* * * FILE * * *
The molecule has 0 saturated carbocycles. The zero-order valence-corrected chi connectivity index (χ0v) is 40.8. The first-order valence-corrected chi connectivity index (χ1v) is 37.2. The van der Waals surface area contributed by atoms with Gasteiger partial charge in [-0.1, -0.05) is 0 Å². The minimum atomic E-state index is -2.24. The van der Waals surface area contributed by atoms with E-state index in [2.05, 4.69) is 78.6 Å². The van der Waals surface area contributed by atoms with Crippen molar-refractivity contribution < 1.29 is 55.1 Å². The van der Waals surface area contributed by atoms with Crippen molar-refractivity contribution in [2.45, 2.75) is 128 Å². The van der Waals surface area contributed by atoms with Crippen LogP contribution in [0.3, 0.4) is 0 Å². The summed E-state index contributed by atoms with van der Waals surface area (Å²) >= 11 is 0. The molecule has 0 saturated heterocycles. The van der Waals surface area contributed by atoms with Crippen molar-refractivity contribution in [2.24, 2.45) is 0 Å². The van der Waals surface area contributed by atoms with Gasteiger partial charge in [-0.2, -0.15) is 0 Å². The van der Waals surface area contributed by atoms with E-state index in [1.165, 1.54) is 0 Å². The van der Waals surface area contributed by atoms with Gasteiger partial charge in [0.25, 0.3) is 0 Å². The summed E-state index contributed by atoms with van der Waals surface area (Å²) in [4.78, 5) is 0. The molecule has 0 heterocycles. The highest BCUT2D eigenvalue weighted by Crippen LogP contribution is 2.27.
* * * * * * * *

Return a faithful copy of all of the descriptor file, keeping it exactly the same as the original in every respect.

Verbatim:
The molecule has 0 saturated carbocycles. The zero-order valence-corrected chi connectivity index (χ0v) is 40.8. The first-order valence-corrected chi connectivity index (χ1v) is 37.2. The van der Waals surface area contributed by atoms with Gasteiger partial charge in [-0.1, -0.05) is 0 Å². The minimum atomic E-state index is -2.24. The van der Waals surface area contributed by atoms with E-state index in [2.05, 4.69) is 78.6 Å². The van der Waals surface area contributed by atoms with Crippen molar-refractivity contribution < 1.29 is 55.1 Å². The van der Waals surface area contributed by atoms with Crippen molar-refractivity contribution in [2.45, 2.75) is 128 Å². The van der Waals surface area contributed by atoms with Crippen LogP contribution in [0.3, 0.4) is 0 Å². The summed E-state index contributed by atoms with van der Waals surface area (Å²) >= 11 is 0. The molecule has 0 saturated heterocycles. The van der Waals surface area contributed by atoms with Crippen molar-refractivity contribution in [2.24, 2.45) is 0 Å². The van der Waals surface area contributed by atoms with Gasteiger partial charge in [-0.2, -0.15) is 0 Å². The van der Waals surface area contributed by atoms with E-state index in [1.165, 1.54) is 0 Å². The van der Waals surface area contributed by atoms with Gasteiger partial charge in [0.25, 0.3) is 0 Å². The summed E-state index contributed by atoms with van der Waals surface area (Å²) in [4.78, 5) is 0. The molecule has 0 heterocycles. The highest BCUT2D eigenvalue weighted by Crippen LogP contribution is 2.27.